Since the current king is unmarried, as he was a monk prior to becoming king (at least that is what we were told, but the guide book said he was teaching Western ballet in Paris! Humm?), the next king will be chosen by the process that has been put in place to do so. The king was in residence while we were there as his flag was flying next to his residence.
The Royal Palace includes many structures and covers a large area. With the assistance of the French, the palace was built on the site of a former temple, Banteay Kev. It was designed to face the rising sun is situated at the Western bank of the cross division of the Tonle Sap River and the Mekong River
called Chaktomuk. The golden roofs are stunning in the sunlight.
The Kings of Cambodia have occupied the palace since it was built here in 1866. During the turmoil and war years of the Khmer Rouge reign, the palace was uninhabited. The palace of today was built in Phnom Pehn after King Norodom relocated the royal capital from Oudong.
The Royal Palace has had some major modifications to its buildings over time; nearly all of the King Norodom era buildings have been demolished completely. The King's living area (closed to public) has also undergone big changes.
In the 1960s at Queen Kossamak's command the Silver Pagoda was rebuilt due to the original aging structure being too weak to stand.
The palace is a popular tourist attraction in Phnom Penh. Visitors are able to wander around the Silver Pagoda compound and the central compound containing the Throne Hall and Chan Chhaya Pavilion.
 The King's living area, which actually takes up half of the total palace ground area, including Khemarin Palace, Villa Kantha Bopha, Serey Mongkol Pavilion, royal gardens, and a number of other buildings and pavilions, is closed to the public.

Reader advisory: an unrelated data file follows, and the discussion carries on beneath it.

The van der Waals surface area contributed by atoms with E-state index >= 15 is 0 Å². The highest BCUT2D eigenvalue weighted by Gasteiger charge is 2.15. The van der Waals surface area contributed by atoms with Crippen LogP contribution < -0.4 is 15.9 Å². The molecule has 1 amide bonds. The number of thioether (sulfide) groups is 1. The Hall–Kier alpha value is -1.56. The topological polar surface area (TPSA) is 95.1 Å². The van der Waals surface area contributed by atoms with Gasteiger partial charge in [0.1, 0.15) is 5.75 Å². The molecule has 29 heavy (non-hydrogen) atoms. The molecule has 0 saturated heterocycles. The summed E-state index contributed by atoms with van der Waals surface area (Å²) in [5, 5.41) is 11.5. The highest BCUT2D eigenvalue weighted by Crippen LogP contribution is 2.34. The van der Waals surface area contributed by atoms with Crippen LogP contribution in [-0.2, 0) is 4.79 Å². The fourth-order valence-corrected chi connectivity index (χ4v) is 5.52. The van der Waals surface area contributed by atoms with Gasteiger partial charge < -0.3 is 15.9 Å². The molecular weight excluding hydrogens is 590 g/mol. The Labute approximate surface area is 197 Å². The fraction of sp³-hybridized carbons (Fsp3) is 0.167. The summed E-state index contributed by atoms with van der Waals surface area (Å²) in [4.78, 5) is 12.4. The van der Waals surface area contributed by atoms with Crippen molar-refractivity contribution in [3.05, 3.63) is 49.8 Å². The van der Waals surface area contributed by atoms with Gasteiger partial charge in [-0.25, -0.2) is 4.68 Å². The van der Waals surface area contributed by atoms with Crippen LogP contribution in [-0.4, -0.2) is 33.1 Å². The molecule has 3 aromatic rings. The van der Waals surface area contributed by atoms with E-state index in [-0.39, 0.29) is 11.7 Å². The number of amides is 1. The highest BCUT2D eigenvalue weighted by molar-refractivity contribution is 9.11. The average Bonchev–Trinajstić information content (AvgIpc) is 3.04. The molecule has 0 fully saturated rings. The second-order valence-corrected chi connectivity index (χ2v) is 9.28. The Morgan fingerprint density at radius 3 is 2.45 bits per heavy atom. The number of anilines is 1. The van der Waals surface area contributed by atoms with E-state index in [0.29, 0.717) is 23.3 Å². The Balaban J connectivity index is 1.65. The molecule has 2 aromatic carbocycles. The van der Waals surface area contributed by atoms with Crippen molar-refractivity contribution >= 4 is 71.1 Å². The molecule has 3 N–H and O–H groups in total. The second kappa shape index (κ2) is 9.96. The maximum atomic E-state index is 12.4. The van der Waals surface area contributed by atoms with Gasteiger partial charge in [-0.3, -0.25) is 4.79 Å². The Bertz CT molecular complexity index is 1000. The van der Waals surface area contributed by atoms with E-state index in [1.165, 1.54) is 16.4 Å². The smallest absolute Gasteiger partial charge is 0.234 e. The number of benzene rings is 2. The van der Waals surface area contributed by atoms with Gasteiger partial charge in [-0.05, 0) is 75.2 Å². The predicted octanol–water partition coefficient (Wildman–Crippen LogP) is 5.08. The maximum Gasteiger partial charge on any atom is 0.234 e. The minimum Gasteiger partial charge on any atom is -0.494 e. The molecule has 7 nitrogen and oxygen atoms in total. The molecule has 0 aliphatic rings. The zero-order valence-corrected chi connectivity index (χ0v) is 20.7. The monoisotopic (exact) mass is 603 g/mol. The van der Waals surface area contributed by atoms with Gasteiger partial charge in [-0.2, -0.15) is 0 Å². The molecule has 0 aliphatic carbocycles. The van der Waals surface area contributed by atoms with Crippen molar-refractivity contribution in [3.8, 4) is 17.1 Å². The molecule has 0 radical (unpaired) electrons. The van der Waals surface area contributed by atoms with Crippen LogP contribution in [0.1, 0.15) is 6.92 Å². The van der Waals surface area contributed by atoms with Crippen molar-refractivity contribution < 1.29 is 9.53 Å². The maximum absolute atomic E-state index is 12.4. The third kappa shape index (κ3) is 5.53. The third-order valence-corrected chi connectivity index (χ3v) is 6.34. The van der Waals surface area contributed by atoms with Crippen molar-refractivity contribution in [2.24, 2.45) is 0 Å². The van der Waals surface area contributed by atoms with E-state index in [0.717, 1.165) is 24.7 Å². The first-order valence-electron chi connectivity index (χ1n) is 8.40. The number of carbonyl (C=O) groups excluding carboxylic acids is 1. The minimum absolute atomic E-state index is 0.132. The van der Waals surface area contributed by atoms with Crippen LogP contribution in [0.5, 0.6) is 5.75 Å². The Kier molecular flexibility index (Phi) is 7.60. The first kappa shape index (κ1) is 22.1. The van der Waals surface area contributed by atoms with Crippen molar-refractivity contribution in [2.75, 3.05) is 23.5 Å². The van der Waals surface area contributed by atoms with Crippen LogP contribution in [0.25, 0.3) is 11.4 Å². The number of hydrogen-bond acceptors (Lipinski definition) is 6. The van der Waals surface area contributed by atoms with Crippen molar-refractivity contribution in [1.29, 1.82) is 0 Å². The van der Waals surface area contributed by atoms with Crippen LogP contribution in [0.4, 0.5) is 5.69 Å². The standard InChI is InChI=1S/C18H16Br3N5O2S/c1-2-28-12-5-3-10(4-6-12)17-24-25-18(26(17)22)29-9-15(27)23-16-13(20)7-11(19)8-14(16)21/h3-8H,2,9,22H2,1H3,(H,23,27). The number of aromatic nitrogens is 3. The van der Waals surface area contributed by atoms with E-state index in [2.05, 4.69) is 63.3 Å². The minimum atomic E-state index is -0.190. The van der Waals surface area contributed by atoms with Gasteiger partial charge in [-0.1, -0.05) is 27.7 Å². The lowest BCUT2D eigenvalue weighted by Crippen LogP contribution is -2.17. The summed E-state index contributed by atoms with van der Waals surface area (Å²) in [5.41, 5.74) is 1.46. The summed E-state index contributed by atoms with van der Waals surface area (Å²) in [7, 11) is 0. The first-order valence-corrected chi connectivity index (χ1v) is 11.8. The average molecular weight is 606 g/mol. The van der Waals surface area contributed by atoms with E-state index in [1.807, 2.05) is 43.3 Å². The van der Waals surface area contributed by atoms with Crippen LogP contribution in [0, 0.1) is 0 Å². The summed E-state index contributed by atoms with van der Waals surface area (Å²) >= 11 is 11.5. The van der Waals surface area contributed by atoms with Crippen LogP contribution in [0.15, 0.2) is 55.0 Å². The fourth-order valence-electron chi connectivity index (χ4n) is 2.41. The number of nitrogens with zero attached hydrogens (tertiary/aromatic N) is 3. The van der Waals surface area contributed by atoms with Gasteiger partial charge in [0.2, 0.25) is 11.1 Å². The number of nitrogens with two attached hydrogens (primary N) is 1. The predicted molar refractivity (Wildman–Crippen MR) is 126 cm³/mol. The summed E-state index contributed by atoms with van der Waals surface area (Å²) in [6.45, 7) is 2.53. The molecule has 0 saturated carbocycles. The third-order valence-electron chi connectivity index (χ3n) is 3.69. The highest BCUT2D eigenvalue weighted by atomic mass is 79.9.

The complex is divided by walls into four main compounds, on the south side is the Silver Pagoda, to the north side is the Khemarin Palace and the central compound contains the Throne Hall and to the west is the private sector or the Inner Court. The buildings of the palace were built gradually overtime, and some were dismantled and rebuilt as late as the 1960s. But some old buildings date back to the 19th century. They were working on several of the older ones when we were there. The Royal Palace of Phnom Penh covers an area of 172,870 square meters.
The Silver Pagoda
The architecture of the complex is a fine example of Khmer architecture with the addition of the French influence, including the layout of the defensive wall, towering spires and mural paintings. All of the buildings in the complex face east and have golden roofs with traditional detailing. They are stunning in the  morning and midday sunlight and cast an interesting silhouette against the evening sky.